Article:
Brad Oberhofer: I wish people like Stravinsky hadn’t gone and broken all of the rules already, because then I could gain notoriety by breaking them myself. Strict rules are easy to break. Now different rules exist though, they’re just more difficult to notice. Since it’s so difficult to get people’s attention with music, the goal is to break ground in a way that is subtle, yet entirely new. We’ve cornered ourselves into only a large variety of options. If you make weird noises on a recording, are they actually weird if the general public thinks it sounds cool because it’s weird, or can it only be weird if the general public dislikes it because they are weirded out by it and don’t understand it? I personally really like it when something seems weird in an appealing way, but it’s actually not weird or groundbreaking at all, probably just a concept within the guidelines executed abnormally well.
DD: I was down with your mention of Alden Penner from The Unicorns and Clues [as an infuence]. What was it about him that drew you in? Your music shares the same qualities in its rhythms and melodies as his - it's delicate and brawly.
Brad Oberhofer: I couldn't fully articulate it if I tried. It makes me laugh and dance. I spent years obsessed by the Unicorns, and the Clues record blew me away. Part of the reason why I love it is because when I listen to it, I do nothing other than enjoy it. I assure you that my subconscious has been influenced by the delicateness and brawlyness you speak of.
DD: You were pulling freestyle rap a few years ago when you were in high school? Eminem, Big Boi and Andre 3000 were all important to you when you were growing up, I remember.
Brad Oberhofer: When I was twelve - I had been freestyle rapping for a while - I got hit by a car pretty hard and had a decent concussion. While limping around my house, I got a melody stuck in my head, beatboxed it for a while, and figured it out on the piano. Then I started writing hip hop beats. I spent my Bar Mitzvah money on a Roland workstation, and my hip hop beats gradually turned into short orchestral pieces. And later on I discovered that I hadn't composed that first piece at all, and that it was the instrumental to 'My Dad's Gone Crazy' by Eminem.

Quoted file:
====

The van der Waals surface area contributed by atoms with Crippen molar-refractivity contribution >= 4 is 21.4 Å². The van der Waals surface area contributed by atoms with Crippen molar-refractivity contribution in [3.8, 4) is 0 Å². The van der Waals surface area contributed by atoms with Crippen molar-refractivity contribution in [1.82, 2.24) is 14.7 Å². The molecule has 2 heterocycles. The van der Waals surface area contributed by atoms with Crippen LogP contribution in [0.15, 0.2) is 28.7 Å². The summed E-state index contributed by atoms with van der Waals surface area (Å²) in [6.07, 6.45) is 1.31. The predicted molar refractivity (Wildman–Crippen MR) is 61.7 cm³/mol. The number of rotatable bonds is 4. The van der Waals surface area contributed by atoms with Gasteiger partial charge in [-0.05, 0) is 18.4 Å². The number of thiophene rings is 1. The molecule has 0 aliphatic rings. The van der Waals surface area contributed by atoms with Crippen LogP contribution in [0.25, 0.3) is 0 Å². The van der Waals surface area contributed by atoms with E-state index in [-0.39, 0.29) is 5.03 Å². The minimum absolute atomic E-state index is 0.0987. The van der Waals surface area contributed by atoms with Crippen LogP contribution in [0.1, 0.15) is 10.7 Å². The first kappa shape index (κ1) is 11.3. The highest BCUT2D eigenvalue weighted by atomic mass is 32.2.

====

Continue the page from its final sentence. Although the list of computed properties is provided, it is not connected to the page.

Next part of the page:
DD: Holy shit, Brad! When I was eight I rewrote the Lion, The Witch and the Wardrobe without realising it. I choose to believe it has something to do with Jung’s collective unconscious, rather than us being idiots.
Brad Oberhofer: I need to read more about that.
DD: I feel compelled to ask about university.
Brad Oberhofer: NYU is alright. I sometimes forget that my true passion is composing orchestral music when I focus so much on writing pop songs. It's important for me to stay here so I am nudged to continue as an orchestral composer. I compose on Finale for the most part, though I try to write music out by hand as much as possible. Computers are uninspiring. Staff paper is very inspiring.
DD: There’s some vigour to be found in respecting the process as much as the product. Is there a certain arrangement of places and actions that you find yourself searching after because it’s how you like to work?
Brad Oberhofer: I like being in a room surrounded by musical instruments. I would ideally be in Tacoma back in my parents’ basement. Trees are inspiring, and I also prefer being alone.
Oberhofer's debut 7", entitled o0O0o0O0o, will be released in the UK on September 13 on Rough Trade. It is available for pre-order here.
Photos by Nabil Azadi & Brad Oberhofer